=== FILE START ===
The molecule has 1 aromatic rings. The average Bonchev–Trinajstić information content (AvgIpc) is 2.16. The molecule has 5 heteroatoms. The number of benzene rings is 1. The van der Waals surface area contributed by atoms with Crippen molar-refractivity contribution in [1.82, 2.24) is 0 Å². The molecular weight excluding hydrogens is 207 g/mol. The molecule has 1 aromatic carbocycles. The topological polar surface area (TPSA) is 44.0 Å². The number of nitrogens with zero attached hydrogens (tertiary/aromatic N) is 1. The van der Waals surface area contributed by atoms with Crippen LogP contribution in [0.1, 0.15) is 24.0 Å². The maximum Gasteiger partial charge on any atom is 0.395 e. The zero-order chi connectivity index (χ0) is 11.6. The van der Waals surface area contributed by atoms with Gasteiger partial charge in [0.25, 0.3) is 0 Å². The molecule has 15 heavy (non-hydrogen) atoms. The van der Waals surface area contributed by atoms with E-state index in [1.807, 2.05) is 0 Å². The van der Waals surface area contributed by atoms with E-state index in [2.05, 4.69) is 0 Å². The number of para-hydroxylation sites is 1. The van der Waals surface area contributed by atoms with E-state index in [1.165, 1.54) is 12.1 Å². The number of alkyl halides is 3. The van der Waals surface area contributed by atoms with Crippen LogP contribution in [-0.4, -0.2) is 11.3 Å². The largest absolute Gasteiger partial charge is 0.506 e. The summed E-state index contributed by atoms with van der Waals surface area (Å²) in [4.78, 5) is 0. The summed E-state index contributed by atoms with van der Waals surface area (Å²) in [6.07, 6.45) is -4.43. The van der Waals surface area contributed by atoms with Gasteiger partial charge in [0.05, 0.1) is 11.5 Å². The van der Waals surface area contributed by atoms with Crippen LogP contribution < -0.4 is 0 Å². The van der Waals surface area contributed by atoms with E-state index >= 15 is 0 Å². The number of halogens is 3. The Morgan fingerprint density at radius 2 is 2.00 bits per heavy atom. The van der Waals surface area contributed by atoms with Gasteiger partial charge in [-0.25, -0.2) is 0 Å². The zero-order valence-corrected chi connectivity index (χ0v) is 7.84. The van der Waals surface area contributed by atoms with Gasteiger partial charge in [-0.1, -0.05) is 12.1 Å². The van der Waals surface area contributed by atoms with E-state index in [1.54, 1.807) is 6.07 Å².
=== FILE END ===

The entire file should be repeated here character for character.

The molecule has 1 aromatic rings. The average Bonchev–Trinajstić information content (AvgIpc) is 2.16. The molecule has 5 heteroatoms. The number of benzene rings is 1. The van der Waals surface area contributed by atoms with Crippen molar-refractivity contribution in [1.82, 2.24) is 0 Å². The molecular weight excluding hydrogens is 207 g/mol. The molecule has 1 aromatic carbocycles. The topological polar surface area (TPSA) is 44.0 Å². The number of nitrogens with zero attached hydrogens (tertiary/aromatic N) is 1. The van der Waals surface area contributed by atoms with Crippen LogP contribution in [0.1, 0.15) is 24.0 Å². The maximum Gasteiger partial charge on any atom is 0.395 e. The zero-order chi connectivity index (χ0) is 11.6. The van der Waals surface area contributed by atoms with Gasteiger partial charge in [0.25, 0.3) is 0 Å². The molecule has 15 heavy (non-hydrogen) atoms. The van der Waals surface area contributed by atoms with E-state index in [1.807, 2.05) is 0 Å². The van der Waals surface area contributed by atoms with E-state index in [2.05, 4.69) is 0 Å². The number of para-hydroxylation sites is 1. The van der Waals surface area contributed by atoms with E-state index in [1.165, 1.54) is 12.1 Å². The number of alkyl halides is 3. The van der Waals surface area contributed by atoms with Crippen LogP contribution in [-0.4, -0.2) is 11.3 Å². The largest absolute Gasteiger partial charge is 0.506 e. The summed E-state index contributed by atoms with van der Waals surface area (Å²) in [4.78, 5) is 0. The summed E-state index contributed by atoms with van der Waals surface area (Å²) in [6.07, 6.45) is -4.43. The van der Waals surface area contributed by atoms with Gasteiger partial charge in [0.05, 0.1) is 11.5 Å². The van der Waals surface area contributed by atoms with Crippen LogP contribution < -0.4 is 0 Å². The van der Waals surface area contributed by atoms with E-state index >= 15 is 0 Å². The number of halogens is 3. The Morgan fingerprint density at radius 2 is 2.00 bits per heavy atom. The van der Waals surface area contributed by atoms with Gasteiger partial charge in [-0.25, -0.2) is 0 Å². The zero-order valence-corrected chi connectivity index (χ0v) is 7.84. The van der Waals surface area contributed by atoms with Gasteiger partial charge in [-0.1, -0.05) is 12.1 Å². The van der Waals surface area contributed by atoms with E-state index in [1.54, 1.807) is 6.07 Å².